Backward Hope

lot3bHope is about an unknown future and hopefully our hope is that “this” will not end up the “that” that we dare not to speak.

Even the dictionary gets it wrong with “expectations” and “certain things to happen” as though the second greatest virtue is limited to our future and not our past.  “Faith” and “Charity,” please set aside as we show  ourselves that the power of “Hope” can heal the backwards of our lives.

There’s a quaint, quiet town outside busy, metropolitan Milwaukee that illustrates “hope” as defined by the dictionary.  Driving through it, it reminds me of a movie set – when you walk behind the store fronts you see the boards propping them up.  It seems as shallow as dismissing my past as forever gone and not to be bothered with any longer because there are “certain things to happen.”  (Where’s Miss Mary Sunshine when you need her?)

When we seek closure or some kind of healing that can never be granted because the past is gone, we easily use the word “wish.”  “I wish that that memory could fade away from me,” or “I wish healing about that incident or episode that I regret.”  We can’t hope for it because of hope’s limitations.

Can’t the second of the greatest virtues be broadened without blowing itself up?  Can’t the power of hope in all its full maturity offer a healing or a softening to that “thing” of the past?  “Wishing” works well in fairy tales but “hope” is very effective in healing what cannot be healed in order to get on with our lives.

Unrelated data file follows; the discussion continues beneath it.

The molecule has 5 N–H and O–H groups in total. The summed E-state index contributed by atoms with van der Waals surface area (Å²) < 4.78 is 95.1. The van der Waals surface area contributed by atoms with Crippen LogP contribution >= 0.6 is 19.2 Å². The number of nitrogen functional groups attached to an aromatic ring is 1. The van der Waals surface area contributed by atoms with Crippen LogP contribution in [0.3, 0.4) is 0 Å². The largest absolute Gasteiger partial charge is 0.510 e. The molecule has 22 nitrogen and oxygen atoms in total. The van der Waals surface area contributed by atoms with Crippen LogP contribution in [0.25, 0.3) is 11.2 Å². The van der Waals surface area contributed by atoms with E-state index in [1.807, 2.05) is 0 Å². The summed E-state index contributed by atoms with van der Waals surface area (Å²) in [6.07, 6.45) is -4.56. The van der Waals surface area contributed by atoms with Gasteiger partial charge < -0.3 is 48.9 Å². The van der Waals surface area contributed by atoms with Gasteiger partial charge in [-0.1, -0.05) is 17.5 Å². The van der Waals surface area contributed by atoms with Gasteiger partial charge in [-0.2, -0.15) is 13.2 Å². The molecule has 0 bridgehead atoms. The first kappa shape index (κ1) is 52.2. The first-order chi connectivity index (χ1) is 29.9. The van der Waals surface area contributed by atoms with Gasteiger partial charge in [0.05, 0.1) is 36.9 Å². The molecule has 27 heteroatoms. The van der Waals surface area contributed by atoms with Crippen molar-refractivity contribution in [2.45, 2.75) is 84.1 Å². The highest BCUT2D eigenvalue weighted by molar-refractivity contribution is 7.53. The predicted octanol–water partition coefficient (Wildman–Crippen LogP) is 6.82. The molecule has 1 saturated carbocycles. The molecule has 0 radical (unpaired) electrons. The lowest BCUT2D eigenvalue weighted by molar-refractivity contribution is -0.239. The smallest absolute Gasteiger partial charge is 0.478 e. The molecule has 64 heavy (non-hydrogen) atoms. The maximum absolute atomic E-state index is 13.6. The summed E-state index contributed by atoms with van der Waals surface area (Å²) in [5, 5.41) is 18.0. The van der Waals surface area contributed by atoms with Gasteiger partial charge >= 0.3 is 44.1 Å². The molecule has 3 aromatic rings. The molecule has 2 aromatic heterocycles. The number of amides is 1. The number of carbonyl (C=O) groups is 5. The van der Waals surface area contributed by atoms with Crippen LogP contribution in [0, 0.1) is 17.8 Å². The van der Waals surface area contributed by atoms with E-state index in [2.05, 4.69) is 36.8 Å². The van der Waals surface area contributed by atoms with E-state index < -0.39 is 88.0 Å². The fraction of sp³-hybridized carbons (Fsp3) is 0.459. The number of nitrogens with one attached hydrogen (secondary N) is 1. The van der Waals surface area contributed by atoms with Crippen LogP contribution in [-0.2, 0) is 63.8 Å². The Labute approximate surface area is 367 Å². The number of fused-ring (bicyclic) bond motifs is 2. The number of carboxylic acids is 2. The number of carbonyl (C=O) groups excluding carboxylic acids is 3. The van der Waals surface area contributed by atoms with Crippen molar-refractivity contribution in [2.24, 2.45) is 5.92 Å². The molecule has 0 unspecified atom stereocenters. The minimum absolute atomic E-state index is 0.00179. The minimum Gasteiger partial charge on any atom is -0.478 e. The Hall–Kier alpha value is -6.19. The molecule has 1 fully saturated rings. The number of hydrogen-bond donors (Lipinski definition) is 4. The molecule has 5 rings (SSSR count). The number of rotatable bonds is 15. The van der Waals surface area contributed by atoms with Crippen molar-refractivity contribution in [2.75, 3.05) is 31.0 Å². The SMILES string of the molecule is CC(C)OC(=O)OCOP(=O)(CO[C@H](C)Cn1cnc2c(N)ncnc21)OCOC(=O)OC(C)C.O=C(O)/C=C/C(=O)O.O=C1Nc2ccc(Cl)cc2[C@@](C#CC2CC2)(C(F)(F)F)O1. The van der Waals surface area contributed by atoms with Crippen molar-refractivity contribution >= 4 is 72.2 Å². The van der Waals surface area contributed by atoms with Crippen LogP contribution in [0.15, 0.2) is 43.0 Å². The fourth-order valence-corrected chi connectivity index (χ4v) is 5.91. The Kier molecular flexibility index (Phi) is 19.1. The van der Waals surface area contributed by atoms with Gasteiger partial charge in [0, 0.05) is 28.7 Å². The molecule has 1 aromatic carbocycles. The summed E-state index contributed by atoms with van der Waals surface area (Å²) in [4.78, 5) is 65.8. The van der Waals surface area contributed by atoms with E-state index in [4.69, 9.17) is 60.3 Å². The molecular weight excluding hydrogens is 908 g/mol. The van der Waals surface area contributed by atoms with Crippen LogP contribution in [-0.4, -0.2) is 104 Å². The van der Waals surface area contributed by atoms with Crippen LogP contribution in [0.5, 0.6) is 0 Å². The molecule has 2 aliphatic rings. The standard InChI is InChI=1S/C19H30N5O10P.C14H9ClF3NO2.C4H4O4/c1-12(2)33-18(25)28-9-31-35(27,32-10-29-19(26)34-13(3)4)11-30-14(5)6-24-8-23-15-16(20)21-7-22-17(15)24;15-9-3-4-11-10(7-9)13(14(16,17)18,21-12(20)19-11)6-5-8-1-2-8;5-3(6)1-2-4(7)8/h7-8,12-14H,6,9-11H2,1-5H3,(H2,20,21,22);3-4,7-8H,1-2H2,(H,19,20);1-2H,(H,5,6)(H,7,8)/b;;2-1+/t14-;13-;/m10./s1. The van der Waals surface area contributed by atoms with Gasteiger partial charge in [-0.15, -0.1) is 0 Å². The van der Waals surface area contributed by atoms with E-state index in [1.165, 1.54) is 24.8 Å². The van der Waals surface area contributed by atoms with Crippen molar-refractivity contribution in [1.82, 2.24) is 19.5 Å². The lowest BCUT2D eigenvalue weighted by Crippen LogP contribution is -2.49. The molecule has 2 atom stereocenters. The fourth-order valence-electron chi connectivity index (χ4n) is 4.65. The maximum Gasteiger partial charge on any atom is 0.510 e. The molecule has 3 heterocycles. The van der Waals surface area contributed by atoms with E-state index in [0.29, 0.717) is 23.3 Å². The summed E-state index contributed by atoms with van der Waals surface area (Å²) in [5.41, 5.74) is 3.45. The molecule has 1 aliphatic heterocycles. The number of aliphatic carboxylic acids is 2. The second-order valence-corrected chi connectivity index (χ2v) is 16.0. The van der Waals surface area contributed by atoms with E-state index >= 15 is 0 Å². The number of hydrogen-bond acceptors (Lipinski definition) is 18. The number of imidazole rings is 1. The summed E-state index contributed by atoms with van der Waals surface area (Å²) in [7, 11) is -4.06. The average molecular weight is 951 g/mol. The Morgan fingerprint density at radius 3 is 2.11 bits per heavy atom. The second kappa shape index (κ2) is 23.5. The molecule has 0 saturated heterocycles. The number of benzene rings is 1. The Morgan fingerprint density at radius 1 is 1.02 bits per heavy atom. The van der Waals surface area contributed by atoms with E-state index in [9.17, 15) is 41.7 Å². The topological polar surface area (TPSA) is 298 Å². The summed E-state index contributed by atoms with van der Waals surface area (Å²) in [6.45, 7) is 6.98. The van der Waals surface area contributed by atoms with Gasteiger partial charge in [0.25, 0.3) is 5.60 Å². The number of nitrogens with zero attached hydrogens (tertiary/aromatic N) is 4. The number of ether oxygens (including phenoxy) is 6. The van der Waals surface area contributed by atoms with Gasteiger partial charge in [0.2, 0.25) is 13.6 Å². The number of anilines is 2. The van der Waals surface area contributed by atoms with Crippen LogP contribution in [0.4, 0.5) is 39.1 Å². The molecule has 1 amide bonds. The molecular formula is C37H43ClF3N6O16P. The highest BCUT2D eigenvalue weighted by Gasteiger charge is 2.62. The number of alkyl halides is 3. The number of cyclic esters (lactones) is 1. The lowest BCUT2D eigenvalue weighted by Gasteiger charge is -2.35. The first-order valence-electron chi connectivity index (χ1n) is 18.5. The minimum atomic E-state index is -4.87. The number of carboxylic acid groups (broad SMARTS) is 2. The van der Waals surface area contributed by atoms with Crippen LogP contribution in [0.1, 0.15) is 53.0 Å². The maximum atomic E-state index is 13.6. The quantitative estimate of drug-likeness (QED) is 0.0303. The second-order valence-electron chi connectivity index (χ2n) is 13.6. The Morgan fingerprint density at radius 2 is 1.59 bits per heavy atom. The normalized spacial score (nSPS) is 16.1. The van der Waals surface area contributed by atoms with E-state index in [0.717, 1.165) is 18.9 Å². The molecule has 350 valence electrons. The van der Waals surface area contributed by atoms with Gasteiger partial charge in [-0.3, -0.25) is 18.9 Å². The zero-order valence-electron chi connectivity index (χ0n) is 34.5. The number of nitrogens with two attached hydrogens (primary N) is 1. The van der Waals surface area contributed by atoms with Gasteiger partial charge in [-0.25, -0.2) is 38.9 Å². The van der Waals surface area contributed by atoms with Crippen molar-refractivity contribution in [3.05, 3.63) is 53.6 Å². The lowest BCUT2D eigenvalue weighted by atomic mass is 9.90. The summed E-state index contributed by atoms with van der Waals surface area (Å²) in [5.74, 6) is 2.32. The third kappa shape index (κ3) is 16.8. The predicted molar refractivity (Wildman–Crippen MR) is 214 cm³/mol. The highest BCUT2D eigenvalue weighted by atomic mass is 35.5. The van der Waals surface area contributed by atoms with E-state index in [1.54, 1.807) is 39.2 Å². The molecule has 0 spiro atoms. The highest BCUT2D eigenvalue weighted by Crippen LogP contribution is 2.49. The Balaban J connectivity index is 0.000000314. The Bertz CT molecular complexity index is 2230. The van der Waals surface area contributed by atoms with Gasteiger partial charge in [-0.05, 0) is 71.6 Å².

Those mistakes of the past, whatever they may be, have a cute way of haunting and persisting in our minds and behaviors.  Looking blindly toward an unknown future, like my quaint town, feebly attempts to bypass our pasts as though they never existed.

Try this example.  If you dent your left driver’s bumper then guess where your next accident will occur.  (No one seems to guess it correctly.)  Your next accident will be your left driver’s bumper.

The longer we live the more background we have.  Each of our “store fronts” may look clean and neat to those who drive by us but unless we hope our ways toward our backs then we are simply a scene set on a studio lot in a cheap make- believe-movie.

About Rev. Joe Jagodensky, SDS.

A Roman Catholic priest since 1980 and a member of the Society of the Divine Savior (Salvatorians). Six books on the Catholic church and U.S. culture are available on
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